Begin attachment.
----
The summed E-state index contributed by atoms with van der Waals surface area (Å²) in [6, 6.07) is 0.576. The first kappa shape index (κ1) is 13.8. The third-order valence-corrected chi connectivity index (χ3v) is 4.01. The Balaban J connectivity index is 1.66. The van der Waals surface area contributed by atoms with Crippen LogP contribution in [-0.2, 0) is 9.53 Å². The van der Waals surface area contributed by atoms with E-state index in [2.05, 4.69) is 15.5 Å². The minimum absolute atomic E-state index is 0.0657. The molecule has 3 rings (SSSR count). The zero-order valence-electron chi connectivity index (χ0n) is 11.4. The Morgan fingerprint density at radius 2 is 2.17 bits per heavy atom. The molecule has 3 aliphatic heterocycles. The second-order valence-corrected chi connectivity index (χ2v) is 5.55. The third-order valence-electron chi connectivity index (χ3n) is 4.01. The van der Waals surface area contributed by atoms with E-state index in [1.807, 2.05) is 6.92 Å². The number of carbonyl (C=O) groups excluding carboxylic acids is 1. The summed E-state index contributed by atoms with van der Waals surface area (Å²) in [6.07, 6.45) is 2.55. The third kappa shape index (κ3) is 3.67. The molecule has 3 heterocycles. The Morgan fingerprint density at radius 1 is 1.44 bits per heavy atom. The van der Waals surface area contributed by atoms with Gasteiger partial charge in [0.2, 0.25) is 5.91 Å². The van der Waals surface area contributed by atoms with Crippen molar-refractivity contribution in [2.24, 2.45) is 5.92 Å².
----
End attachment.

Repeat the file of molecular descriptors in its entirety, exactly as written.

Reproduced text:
The summed E-state index contributed by atoms with van der Waals surface area (Å²) in [6, 6.07) is 0.576. The first kappa shape index (κ1) is 13.8. The third-order valence-corrected chi connectivity index (χ3v) is 4.01. The Balaban J connectivity index is 1.66. The van der Waals surface area contributed by atoms with Crippen LogP contribution in [-0.2, 0) is 9.53 Å². The van der Waals surface area contributed by atoms with E-state index in [2.05, 4.69) is 15.5 Å². The minimum absolute atomic E-state index is 0.0657. The molecule has 3 rings (SSSR count). The zero-order valence-electron chi connectivity index (χ0n) is 11.4. The Morgan fingerprint density at radius 2 is 2.17 bits per heavy atom. The molecule has 3 aliphatic heterocycles. The second-order valence-corrected chi connectivity index (χ2v) is 5.55. The third-order valence-electron chi connectivity index (χ3n) is 4.01. The van der Waals surface area contributed by atoms with E-state index in [1.807, 2.05) is 6.92 Å². The number of carbonyl (C=O) groups excluding carboxylic acids is 1. The summed E-state index contributed by atoms with van der Waals surface area (Å²) in [6.07, 6.45) is 2.55. The third kappa shape index (κ3) is 3.67. The molecule has 3 heterocycles. The Morgan fingerprint density at radius 1 is 1.44 bits per heavy atom. The van der Waals surface area contributed by atoms with Gasteiger partial charge in [0.2, 0.25) is 5.91 Å². The van der Waals surface area contributed by atoms with Crippen molar-refractivity contribution in [2.24, 2.45) is 5.92 Å².